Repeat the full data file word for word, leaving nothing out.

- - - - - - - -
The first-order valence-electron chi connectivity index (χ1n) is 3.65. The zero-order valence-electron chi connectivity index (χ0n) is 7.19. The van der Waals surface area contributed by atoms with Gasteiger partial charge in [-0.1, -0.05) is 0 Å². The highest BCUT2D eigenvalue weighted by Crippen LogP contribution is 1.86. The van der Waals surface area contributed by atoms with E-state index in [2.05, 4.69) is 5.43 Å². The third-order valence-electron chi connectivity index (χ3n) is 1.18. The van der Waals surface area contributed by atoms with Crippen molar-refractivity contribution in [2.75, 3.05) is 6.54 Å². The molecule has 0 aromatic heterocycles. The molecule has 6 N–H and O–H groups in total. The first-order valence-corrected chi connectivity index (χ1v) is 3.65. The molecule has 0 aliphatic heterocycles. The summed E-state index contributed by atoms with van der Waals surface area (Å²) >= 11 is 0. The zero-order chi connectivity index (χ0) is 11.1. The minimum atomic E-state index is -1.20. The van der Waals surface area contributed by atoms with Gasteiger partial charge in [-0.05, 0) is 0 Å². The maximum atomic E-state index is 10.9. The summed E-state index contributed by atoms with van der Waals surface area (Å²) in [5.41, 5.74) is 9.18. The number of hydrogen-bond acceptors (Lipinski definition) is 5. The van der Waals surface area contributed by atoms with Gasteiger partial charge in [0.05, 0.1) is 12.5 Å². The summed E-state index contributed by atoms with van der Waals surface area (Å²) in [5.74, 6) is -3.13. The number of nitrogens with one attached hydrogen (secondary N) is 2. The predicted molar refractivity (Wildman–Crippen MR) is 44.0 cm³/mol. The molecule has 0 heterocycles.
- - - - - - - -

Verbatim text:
The first-order valence-electron chi connectivity index (χ1n) is 3.65. The zero-order valence-electron chi connectivity index (χ0n) is 7.19. The van der Waals surface area contributed by atoms with Gasteiger partial charge in [-0.1, -0.05) is 0 Å². The highest BCUT2D eigenvalue weighted by Crippen LogP contribution is 1.86. The van der Waals surface area contributed by atoms with E-state index in [2.05, 4.69) is 5.43 Å². The third-order valence-electron chi connectivity index (χ3n) is 1.18. The van der Waals surface area contributed by atoms with Crippen molar-refractivity contribution in [2.75, 3.05) is 6.54 Å². The molecule has 0 aromatic heterocycles. The molecule has 6 N–H and O–H groups in total. The first-order valence-corrected chi connectivity index (χ1v) is 3.65. The molecule has 0 aliphatic heterocycles. The summed E-state index contributed by atoms with van der Waals surface area (Å²) >= 11 is 0. The zero-order chi connectivity index (χ0) is 11.1. The minimum atomic E-state index is -1.20. The van der Waals surface area contributed by atoms with Gasteiger partial charge in [-0.05, 0) is 0 Å². The maximum atomic E-state index is 10.9. The summed E-state index contributed by atoms with van der Waals surface area (Å²) in [5.41, 5.74) is 9.18. The number of hydrogen-bond acceptors (Lipinski definition) is 5. The van der Waals surface area contributed by atoms with Gasteiger partial charge in [0.05, 0.1) is 12.5 Å². The summed E-state index contributed by atoms with van der Waals surface area (Å²) in [5.74, 6) is -3.13. The number of nitrogens with one attached hydrogen (secondary N) is 2. The predicted molar refractivity (Wildman–Crippen MR) is 44.0 cm³/mol. The molecule has 0 heterocycles.